Flummoxed by Rahul Gandhi’s comments in US

Rahul Gandhi is on a 10-day tour of the United States and “as expected”, his statements made overseas are generating a lot of political heat in India. In fact, some of the videos of his interactions with the general public, journalists and think-tanks make for baffling viewing. Which mature political leader aspiring to be India’s Prime Minister will insult the incumbent Prime Minister as a “specimen” or mock the Hindu custom of “shashtang pranam” as “lying down”, when he himself has done it before? Who is Rahul Gandhi trying to convince? Who is his audience? If it is the Americans, they are not voting for him. If it is the Indian voter, then such comments will not go down well with them, because these are often divorced from reality, are sometimes disrespectful, and can be an electoral liability. For instance, he is constantly harping on the loss of democracy in India, the loss of space for having a conversation. If there is one thing that Indians truly believe in, it is democracy, which is in their DNA. In the history of independent India, if there has been a period without democracy, ironically, it was when Rahul Gandhi’s grandmother Indira Gandhi was Prime Minister. Otherwise, there has been smooth transfer of power all through, just as it happened in Karnataka last month, when the Congress defeated the ruling BJP. But the undeclared Congress chief would rather paint a bleak picture of India being a police state, where people, primarily minorities are oppressed, where there is no freedom to practice one’s own religion, the nation is divided, there is a lack of harmony, economic growth has stalled, where the media is not free—an Indian dystopia straight out of the western freedom and democracy indices that have ensured India’s rankings hit the rock bottom, sometimes even lower than Afghanistan’s and Syria’s. The question here is: is Rahul Gandhi thus feeding the confirmation bias of a section in the West; or does the bias in the West have its roots in the Congress party’s ecosystem? It is almost as if unable to match Prime Minister Narendra Modi at home, the ecosystem has escalated things to global levels, seeking support. And looking at the people surrounding him during this trip, it is a bit surprising to see those associated with organisations such as the IAMC (Indian American Muslim Council) and with George Soros. The least that someone like Sam Pitroda, who seems to be the brain behind Rahul Gandhi’s itinerary in the US, could have done was to ensure that the former Congress president was shielded from controversial associations that are bound to be amplified by the BJP. But then this is the same Sam Pitroda whose latest soundbites mocking the construction of the Ram Mandir as a “non-job generator” have started doing the rounds in India, proving once again how out of touch with the ground Rahul Gandhi’s immediate advisors are.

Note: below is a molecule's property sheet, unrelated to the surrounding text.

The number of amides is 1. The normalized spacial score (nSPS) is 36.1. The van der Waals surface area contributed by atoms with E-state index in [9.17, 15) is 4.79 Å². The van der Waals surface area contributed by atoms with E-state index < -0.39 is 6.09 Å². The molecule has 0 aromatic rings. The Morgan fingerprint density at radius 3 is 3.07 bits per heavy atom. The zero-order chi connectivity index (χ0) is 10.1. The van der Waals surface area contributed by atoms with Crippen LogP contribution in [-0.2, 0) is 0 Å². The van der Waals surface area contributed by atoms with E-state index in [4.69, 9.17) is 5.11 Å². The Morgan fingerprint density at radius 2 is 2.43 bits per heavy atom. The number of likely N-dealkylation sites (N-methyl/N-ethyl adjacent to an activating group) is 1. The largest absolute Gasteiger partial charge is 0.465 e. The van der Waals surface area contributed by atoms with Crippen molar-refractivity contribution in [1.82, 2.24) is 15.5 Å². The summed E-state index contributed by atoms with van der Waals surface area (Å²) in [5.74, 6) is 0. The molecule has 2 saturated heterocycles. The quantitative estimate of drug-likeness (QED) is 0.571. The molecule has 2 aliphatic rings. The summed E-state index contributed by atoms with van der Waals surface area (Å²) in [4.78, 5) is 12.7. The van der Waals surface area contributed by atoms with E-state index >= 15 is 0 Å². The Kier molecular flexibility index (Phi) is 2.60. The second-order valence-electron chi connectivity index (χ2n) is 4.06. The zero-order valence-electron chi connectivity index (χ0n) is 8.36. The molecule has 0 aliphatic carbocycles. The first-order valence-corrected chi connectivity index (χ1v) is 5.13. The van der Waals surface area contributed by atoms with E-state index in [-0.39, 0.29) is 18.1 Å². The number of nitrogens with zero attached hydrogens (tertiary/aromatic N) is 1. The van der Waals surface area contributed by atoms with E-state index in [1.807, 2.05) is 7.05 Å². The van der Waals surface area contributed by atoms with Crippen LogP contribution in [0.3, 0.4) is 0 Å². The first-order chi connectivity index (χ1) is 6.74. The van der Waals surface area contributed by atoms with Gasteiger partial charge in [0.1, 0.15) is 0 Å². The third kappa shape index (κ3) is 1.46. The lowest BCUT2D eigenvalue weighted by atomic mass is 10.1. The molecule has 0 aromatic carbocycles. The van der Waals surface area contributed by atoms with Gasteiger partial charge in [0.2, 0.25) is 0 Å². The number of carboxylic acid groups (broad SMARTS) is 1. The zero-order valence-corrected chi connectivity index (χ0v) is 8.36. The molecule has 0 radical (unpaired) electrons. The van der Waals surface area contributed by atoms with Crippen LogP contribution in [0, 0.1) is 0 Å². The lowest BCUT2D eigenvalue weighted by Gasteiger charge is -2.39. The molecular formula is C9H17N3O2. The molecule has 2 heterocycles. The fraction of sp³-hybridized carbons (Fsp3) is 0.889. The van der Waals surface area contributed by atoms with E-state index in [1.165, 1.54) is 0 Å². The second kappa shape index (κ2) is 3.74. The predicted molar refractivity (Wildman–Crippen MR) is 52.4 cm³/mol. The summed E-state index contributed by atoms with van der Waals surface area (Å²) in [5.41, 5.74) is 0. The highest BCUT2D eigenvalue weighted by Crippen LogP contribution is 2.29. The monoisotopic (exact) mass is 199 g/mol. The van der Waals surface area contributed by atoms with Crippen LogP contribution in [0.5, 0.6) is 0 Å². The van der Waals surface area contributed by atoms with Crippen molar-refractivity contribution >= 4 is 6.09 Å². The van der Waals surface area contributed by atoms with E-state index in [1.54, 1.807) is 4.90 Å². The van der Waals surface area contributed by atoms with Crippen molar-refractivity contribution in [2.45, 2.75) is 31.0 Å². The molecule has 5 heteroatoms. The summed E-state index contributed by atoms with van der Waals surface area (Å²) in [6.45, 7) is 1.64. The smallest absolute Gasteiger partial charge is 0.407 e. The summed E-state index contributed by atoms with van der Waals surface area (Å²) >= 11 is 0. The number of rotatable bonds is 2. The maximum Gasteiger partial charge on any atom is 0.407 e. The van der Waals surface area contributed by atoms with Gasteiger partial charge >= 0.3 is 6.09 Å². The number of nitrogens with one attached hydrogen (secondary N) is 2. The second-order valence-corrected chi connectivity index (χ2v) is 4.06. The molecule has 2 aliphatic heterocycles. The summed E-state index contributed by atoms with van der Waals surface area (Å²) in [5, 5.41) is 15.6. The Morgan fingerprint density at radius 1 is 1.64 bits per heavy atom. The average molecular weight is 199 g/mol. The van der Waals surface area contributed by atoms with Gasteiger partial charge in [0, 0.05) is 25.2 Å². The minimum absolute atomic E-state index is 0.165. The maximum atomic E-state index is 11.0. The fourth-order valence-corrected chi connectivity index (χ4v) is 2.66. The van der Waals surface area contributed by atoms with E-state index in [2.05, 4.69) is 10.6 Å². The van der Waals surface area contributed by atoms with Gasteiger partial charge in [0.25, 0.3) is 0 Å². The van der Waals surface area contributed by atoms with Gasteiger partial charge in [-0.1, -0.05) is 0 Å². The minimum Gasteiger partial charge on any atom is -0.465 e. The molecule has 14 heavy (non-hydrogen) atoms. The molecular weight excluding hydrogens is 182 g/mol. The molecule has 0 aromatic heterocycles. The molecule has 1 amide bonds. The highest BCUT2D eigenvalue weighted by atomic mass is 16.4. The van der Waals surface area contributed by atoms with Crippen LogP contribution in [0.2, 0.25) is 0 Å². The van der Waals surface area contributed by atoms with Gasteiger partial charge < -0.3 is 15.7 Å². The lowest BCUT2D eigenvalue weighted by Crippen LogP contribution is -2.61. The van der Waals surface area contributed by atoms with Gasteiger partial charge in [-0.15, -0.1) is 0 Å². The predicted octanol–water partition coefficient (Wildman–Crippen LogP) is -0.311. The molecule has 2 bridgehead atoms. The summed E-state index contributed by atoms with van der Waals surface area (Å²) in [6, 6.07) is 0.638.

In mature democracies in the West it is not taken kindly when their own politicians berate their ruling governments in front of foreign audiences, publicly/officially. Those who go to the West to speak of their own country’s problems are generally dissidents and rights activists from countries that are ruled by dictators—Russia, China or North Korea, or are countries that are influenced by these totalitarian states or are under military rule. By airing grievances against India’s government in the West, is Rahul Gandhi trying to imply to the world that India is now a totalitarian state? Also, it is amazing that the most outlandish charges made against India are going unchallenged by Rahul Gandhi. At a press club interaction in Washington DC, the host equated India’s political situation with that of Pakistan, without a word of protest coming from Rahul Gandhi. In a similar vein, Rahul Gandhi did not protest when the host said that the Citizenship Amendment Act is meant to take away the citizenship of Muslims, when it is just a means to fast track the citizenship of persecuted minorities fleeing to India from neighbouring countries. In response, Rahul Gandhi just spoke of all Indian people having the right to expression. And then there was the blooper about the Indian Union Muslim League being a secular party.
A legitimate question in such circumstances is, if Rahul Gandhi is actually trying to consolidate the minority vote in favour of the Congress by making such statements. After all, in Karnataka, a consolidation of the minority vote—86% of it—brought the Congress to power. As a politician he thinks that he can repeat that experiment in future elections too. He has every right to pursue whatever strategy he wants to. But as an Indian, he should pursue that strategy without treading into questionable territory, by letting wild claims go unchallenged, or by making wild claims himself to a foreign audience. In the end, his ten days in the US are not yet over, so Indians back home are likely to be bombarded with more such pearls of wisdom, much to their bemusement.

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